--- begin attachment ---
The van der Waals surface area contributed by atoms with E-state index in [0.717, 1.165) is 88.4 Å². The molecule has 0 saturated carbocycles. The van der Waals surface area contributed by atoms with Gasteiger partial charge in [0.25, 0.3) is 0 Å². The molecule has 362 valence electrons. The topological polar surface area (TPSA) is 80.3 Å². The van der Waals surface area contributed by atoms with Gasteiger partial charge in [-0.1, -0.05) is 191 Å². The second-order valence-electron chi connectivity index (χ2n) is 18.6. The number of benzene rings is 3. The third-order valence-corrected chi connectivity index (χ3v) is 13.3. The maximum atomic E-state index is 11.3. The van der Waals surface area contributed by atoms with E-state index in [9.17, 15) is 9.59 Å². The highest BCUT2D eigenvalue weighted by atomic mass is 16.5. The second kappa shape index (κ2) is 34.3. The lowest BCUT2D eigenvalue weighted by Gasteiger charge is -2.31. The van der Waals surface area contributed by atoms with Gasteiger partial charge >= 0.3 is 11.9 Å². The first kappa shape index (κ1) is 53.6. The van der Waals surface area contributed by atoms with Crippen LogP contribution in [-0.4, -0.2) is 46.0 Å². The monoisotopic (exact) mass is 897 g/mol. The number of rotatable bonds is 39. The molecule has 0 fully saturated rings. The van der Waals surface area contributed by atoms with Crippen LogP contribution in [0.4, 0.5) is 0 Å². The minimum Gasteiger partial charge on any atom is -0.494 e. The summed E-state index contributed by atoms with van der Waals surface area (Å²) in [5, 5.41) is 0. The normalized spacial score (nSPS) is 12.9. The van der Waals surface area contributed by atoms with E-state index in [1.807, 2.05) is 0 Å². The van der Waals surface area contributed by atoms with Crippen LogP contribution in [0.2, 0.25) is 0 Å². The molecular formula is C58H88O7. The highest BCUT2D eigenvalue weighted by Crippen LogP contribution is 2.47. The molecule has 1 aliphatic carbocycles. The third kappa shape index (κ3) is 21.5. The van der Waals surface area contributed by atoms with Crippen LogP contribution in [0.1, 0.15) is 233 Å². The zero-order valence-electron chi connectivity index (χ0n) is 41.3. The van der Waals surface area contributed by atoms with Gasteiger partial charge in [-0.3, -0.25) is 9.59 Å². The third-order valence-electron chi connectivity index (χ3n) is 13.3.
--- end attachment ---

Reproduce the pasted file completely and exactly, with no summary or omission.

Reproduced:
The van der Waals surface area contributed by atoms with E-state index in [0.717, 1.165) is 88.4 Å². The molecule has 0 saturated carbocycles. The van der Waals surface area contributed by atoms with Gasteiger partial charge in [0.25, 0.3) is 0 Å². The molecule has 362 valence electrons. The topological polar surface area (TPSA) is 80.3 Å². The van der Waals surface area contributed by atoms with Gasteiger partial charge in [-0.1, -0.05) is 191 Å². The second-order valence-electron chi connectivity index (χ2n) is 18.6. The number of benzene rings is 3. The third-order valence-corrected chi connectivity index (χ3v) is 13.3. The maximum atomic E-state index is 11.3. The van der Waals surface area contributed by atoms with E-state index in [9.17, 15) is 9.59 Å². The highest BCUT2D eigenvalue weighted by atomic mass is 16.5. The second kappa shape index (κ2) is 34.3. The lowest BCUT2D eigenvalue weighted by Gasteiger charge is -2.31. The van der Waals surface area contributed by atoms with Gasteiger partial charge >= 0.3 is 11.9 Å². The first kappa shape index (κ1) is 53.6. The van der Waals surface area contributed by atoms with Crippen LogP contribution in [-0.4, -0.2) is 46.0 Å². The monoisotopic (exact) mass is 897 g/mol. The number of rotatable bonds is 39. The molecule has 0 fully saturated rings. The van der Waals surface area contributed by atoms with Crippen LogP contribution in [0.4, 0.5) is 0 Å². The minimum Gasteiger partial charge on any atom is -0.494 e. The summed E-state index contributed by atoms with van der Waals surface area (Å²) in [5, 5.41) is 0. The normalized spacial score (nSPS) is 12.9. The van der Waals surface area contributed by atoms with E-state index in [1.807, 2.05) is 0 Å². The van der Waals surface area contributed by atoms with Crippen LogP contribution in [0.2, 0.25) is 0 Å². The molecular formula is C58H88O7. The highest BCUT2D eigenvalue weighted by Crippen LogP contribution is 2.47. The molecule has 1 aliphatic carbocycles. The third kappa shape index (κ3) is 21.5. The van der Waals surface area contributed by atoms with Crippen LogP contribution in [0.1, 0.15) is 233 Å². The zero-order valence-electron chi connectivity index (χ0n) is 41.3. The van der Waals surface area contributed by atoms with Gasteiger partial charge in [-0.3, -0.25) is 9.59 Å². The third-order valence-electron chi connectivity index (χ3n) is 13.3.